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Proof by common knowledge.


Proof by Common knowledge, is proof that is admitted of a fact that witnesses have not seen with their own eyes, but have general knowledge of based on public notoriety, as when proof is admitted of the fact that a man at the time of his death had wealth of one hundred thousand crowns; it is not required that the witnesses state that they had seen the crowns at the time of the man’s death; they are simply required to state that they believed the man to have wealth of one hundred thousand crowns, & that he was known as such.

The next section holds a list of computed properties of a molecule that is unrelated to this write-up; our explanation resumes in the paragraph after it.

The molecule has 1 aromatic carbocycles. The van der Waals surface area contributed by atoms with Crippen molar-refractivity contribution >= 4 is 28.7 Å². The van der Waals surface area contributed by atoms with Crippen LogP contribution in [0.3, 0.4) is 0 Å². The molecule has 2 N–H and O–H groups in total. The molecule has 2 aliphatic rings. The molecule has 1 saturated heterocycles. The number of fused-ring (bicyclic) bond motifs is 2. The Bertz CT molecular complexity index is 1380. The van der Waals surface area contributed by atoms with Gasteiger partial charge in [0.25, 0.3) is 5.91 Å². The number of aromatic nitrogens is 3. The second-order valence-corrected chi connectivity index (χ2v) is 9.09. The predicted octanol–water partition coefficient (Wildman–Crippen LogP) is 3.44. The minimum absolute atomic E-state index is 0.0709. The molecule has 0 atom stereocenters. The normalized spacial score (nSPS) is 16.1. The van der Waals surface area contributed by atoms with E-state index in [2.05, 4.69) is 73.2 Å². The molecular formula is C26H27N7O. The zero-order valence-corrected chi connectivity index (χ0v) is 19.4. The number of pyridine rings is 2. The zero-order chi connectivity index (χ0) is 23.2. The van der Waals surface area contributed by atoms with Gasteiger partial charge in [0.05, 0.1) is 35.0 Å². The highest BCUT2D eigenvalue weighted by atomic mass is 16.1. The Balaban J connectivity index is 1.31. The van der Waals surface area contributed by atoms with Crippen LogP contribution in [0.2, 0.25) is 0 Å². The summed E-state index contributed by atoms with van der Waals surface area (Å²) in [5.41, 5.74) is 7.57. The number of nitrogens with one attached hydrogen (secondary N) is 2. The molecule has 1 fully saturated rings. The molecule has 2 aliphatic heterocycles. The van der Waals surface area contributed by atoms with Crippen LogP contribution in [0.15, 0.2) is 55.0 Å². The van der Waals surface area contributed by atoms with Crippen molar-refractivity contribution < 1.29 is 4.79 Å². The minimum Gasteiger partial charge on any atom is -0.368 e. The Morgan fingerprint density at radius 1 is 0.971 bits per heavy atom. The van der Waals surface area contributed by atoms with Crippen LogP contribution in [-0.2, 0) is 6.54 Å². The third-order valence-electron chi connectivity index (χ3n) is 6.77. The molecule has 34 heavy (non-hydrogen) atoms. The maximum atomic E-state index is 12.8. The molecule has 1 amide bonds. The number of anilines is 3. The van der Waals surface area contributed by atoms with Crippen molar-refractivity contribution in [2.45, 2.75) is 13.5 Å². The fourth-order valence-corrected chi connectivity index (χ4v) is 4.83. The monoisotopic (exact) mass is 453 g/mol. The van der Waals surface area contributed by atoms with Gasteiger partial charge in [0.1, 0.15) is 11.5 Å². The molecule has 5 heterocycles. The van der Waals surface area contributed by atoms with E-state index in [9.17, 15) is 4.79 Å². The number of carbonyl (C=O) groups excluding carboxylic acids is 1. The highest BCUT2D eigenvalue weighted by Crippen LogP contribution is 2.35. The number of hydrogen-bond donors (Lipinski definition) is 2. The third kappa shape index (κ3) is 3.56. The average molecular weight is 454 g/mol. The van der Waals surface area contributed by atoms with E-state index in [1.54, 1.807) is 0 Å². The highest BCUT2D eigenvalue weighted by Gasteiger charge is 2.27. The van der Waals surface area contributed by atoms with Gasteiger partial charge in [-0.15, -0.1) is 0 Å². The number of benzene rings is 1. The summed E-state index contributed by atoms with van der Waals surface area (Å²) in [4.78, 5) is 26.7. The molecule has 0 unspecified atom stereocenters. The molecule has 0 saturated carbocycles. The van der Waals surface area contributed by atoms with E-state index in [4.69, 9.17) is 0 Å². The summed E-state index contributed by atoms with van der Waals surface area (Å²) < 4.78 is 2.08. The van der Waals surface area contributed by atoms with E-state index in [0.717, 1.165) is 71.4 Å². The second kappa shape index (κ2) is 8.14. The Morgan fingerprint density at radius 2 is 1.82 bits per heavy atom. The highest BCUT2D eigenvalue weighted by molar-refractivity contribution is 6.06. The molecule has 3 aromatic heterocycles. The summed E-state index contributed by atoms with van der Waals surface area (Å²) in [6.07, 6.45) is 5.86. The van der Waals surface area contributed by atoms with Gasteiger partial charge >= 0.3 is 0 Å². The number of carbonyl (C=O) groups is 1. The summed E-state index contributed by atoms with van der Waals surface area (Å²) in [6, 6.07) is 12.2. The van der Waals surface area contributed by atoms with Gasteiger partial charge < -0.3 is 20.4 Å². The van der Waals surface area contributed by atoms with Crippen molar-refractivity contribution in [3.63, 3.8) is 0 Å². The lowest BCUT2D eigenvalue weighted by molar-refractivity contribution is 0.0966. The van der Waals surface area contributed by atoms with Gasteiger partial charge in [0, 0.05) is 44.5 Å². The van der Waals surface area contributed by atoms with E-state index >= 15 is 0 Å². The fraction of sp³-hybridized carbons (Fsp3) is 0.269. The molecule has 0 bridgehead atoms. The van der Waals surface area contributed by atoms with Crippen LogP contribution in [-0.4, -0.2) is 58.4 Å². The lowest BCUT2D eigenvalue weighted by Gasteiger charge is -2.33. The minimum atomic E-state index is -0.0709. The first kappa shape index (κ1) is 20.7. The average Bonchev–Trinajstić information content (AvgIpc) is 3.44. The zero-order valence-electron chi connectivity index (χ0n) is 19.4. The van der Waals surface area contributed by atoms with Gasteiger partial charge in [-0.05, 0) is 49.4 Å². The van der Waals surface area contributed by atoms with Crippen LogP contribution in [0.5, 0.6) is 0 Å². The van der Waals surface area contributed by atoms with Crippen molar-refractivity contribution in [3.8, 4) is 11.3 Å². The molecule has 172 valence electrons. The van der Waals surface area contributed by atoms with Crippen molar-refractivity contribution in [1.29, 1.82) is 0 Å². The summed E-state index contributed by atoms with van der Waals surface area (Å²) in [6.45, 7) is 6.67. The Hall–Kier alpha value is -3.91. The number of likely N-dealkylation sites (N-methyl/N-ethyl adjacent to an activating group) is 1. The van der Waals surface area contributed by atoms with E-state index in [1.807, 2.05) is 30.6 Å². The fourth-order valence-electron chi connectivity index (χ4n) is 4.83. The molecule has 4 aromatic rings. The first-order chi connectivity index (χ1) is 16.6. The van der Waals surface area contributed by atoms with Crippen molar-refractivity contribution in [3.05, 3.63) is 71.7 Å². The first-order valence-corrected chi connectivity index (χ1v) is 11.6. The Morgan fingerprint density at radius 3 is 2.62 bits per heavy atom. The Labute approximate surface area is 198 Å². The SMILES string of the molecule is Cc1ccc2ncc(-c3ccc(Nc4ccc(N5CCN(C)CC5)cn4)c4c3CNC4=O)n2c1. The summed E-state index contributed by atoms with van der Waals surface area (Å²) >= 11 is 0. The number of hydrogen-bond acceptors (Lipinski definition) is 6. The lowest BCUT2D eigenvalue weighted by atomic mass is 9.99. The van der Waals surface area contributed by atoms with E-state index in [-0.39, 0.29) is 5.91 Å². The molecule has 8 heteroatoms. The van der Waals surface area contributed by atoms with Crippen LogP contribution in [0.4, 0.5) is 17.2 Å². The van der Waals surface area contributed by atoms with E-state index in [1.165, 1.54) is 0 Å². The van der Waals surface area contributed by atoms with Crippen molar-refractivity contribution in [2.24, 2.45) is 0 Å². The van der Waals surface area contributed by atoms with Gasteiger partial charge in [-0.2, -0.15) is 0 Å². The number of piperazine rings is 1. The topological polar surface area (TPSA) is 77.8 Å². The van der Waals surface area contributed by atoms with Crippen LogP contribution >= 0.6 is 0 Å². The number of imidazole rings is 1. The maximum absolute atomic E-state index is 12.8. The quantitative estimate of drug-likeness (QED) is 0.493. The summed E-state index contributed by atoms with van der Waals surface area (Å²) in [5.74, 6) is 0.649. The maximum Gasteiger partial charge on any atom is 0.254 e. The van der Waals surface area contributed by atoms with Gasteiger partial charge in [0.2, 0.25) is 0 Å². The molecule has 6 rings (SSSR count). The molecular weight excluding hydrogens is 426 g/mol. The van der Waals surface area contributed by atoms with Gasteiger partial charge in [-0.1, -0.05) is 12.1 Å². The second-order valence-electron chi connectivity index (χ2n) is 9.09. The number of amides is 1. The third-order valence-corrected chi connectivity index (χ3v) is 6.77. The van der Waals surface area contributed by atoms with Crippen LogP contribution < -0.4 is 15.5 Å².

Source: Diderot, Denis et Jean le Rond d'Alembert, "Proof by common knowledge, in l'Encyclopédie, ou Dictionnaire Raisonné des Sciences, des Arts et des Métiers" (Paris: Briasson et autres, n.d.), tome XIII, page 356.

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